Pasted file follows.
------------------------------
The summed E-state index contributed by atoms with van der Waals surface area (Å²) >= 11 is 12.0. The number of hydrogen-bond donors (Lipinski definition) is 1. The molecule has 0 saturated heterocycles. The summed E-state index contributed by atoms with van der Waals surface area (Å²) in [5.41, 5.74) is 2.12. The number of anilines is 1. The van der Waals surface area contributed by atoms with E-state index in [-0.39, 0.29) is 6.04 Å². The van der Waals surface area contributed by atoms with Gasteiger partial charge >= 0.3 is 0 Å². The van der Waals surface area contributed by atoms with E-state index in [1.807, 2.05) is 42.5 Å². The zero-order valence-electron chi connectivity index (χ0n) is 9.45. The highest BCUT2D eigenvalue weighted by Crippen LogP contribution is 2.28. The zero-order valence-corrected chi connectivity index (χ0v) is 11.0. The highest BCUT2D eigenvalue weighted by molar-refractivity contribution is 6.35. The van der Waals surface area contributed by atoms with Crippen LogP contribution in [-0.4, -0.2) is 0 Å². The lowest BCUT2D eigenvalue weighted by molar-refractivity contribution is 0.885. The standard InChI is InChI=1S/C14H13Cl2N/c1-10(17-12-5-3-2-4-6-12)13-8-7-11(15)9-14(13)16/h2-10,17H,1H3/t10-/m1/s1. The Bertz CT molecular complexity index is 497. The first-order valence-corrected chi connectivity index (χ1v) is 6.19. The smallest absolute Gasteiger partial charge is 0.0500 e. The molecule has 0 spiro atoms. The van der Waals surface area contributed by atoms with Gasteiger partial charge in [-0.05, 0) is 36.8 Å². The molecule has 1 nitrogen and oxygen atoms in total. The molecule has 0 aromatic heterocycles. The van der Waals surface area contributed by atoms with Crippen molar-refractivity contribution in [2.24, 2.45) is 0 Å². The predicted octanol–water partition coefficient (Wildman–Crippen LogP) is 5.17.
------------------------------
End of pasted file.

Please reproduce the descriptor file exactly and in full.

The summed E-state index contributed by atoms with van der Waals surface area (Å²) >= 11 is 12.0. The number of hydrogen-bond donors (Lipinski definition) is 1. The molecule has 0 saturated heterocycles. The summed E-state index contributed by atoms with van der Waals surface area (Å²) in [5.41, 5.74) is 2.12. The number of anilines is 1. The van der Waals surface area contributed by atoms with E-state index in [-0.39, 0.29) is 6.04 Å². The van der Waals surface area contributed by atoms with Gasteiger partial charge >= 0.3 is 0 Å². The van der Waals surface area contributed by atoms with E-state index in [1.807, 2.05) is 42.5 Å². The zero-order valence-electron chi connectivity index (χ0n) is 9.45. The highest BCUT2D eigenvalue weighted by Crippen LogP contribution is 2.28. The zero-order valence-corrected chi connectivity index (χ0v) is 11.0. The highest BCUT2D eigenvalue weighted by molar-refractivity contribution is 6.35. The van der Waals surface area contributed by atoms with Crippen LogP contribution in [-0.4, -0.2) is 0 Å². The lowest BCUT2D eigenvalue weighted by molar-refractivity contribution is 0.885. The standard InChI is InChI=1S/C14H13Cl2N/c1-10(17-12-5-3-2-4-6-12)13-8-7-11(15)9-14(13)16/h2-10,17H,1H3/t10-/m1/s1. The Bertz CT molecular complexity index is 497. The first-order valence-corrected chi connectivity index (χ1v) is 6.19. The smallest absolute Gasteiger partial charge is 0.0500 e. The molecule has 0 spiro atoms. The van der Waals surface area contributed by atoms with Gasteiger partial charge in [-0.05, 0) is 36.8 Å². The molecule has 1 nitrogen and oxygen atoms in total. The molecule has 0 aromatic heterocycles. The van der Waals surface area contributed by atoms with Crippen molar-refractivity contribution in [2.24, 2.45) is 0 Å². The predicted octanol–water partition coefficient (Wildman–Crippen LogP) is 5.17.